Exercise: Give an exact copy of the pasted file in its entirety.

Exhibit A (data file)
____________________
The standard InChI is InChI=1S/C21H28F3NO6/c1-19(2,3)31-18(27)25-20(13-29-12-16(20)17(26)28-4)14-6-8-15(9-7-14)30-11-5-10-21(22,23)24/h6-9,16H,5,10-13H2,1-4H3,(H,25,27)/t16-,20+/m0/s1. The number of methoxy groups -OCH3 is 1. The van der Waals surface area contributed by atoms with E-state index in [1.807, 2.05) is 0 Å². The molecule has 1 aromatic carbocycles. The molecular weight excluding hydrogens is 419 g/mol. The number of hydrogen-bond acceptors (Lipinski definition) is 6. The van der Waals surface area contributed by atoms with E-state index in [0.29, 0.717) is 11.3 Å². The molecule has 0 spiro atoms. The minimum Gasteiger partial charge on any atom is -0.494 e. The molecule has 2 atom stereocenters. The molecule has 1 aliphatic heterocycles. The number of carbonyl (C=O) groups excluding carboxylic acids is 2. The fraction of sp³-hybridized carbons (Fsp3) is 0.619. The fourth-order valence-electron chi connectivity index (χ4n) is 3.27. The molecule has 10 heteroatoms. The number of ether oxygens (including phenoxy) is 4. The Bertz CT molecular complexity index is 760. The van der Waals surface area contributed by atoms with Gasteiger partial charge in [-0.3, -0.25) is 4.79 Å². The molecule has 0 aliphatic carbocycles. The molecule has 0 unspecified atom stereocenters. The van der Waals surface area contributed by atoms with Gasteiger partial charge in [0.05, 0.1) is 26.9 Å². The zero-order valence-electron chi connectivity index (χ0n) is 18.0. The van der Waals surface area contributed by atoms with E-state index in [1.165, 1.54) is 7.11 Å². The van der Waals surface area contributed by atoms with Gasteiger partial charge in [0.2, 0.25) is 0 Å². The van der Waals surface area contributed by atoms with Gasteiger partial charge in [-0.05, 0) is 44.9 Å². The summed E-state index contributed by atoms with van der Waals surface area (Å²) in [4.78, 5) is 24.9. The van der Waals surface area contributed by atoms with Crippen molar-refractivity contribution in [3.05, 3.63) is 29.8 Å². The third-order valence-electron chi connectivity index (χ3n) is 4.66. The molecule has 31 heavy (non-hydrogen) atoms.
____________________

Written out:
The standard InChI is InChI=1S/C21H28F3NO6/c1-19(2,3)31-18(27)25-20(13-29-12-16(20)17(26)28-4)14-6-8-15(9-7-14)30-11-5-10-21(22,23)24/h6-9,16H,5,10-13H2,1-4H3,(H,25,27)/t16-,20+/m0/s1. The number of methoxy groups -OCH3 is 1. The van der Waals surface area contributed by atoms with E-state index in [1.807, 2.05) is 0 Å². The molecule has 1 aromatic carbocycles. The molecular weight excluding hydrogens is 419 g/mol. The number of hydrogen-bond acceptors (Lipinski definition) is 6. The van der Waals surface area contributed by atoms with E-state index in [0.29, 0.717) is 11.3 Å². The molecule has 0 spiro atoms. The minimum Gasteiger partial charge on any atom is -0.494 e. The molecule has 2 atom stereocenters. The molecule has 1 aliphatic heterocycles. The number of carbonyl (C=O) groups excluding carboxylic acids is 2. The fraction of sp³-hybridized carbons (Fsp3) is 0.619. The fourth-order valence-electron chi connectivity index (χ4n) is 3.27. The molecule has 10 heteroatoms. The number of ether oxygens (including phenoxy) is 4. The Bertz CT molecular complexity index is 760. The van der Waals surface area contributed by atoms with Gasteiger partial charge in [-0.3, -0.25) is 4.79 Å². The molecule has 0 aliphatic carbocycles. The molecule has 0 unspecified atom stereocenters. The van der Waals surface area contributed by atoms with Gasteiger partial charge in [0.05, 0.1) is 26.9 Å². The zero-order valence-electron chi connectivity index (χ0n) is 18.0. The van der Waals surface area contributed by atoms with E-state index in [1.165, 1.54) is 7.11 Å². The van der Waals surface area contributed by atoms with Gasteiger partial charge in [0.2, 0.25) is 0 Å². The van der Waals surface area contributed by atoms with Gasteiger partial charge in [-0.05, 0) is 44.9 Å². The summed E-state index contributed by atoms with van der Waals surface area (Å²) in [4.78, 5) is 24.9. The van der Waals surface area contributed by atoms with Crippen molar-refractivity contribution in [3.05, 3.63) is 29.8 Å². The third-order valence-electron chi connectivity index (χ3n) is 4.66. The molecule has 31 heavy (non-hydrogen) atoms.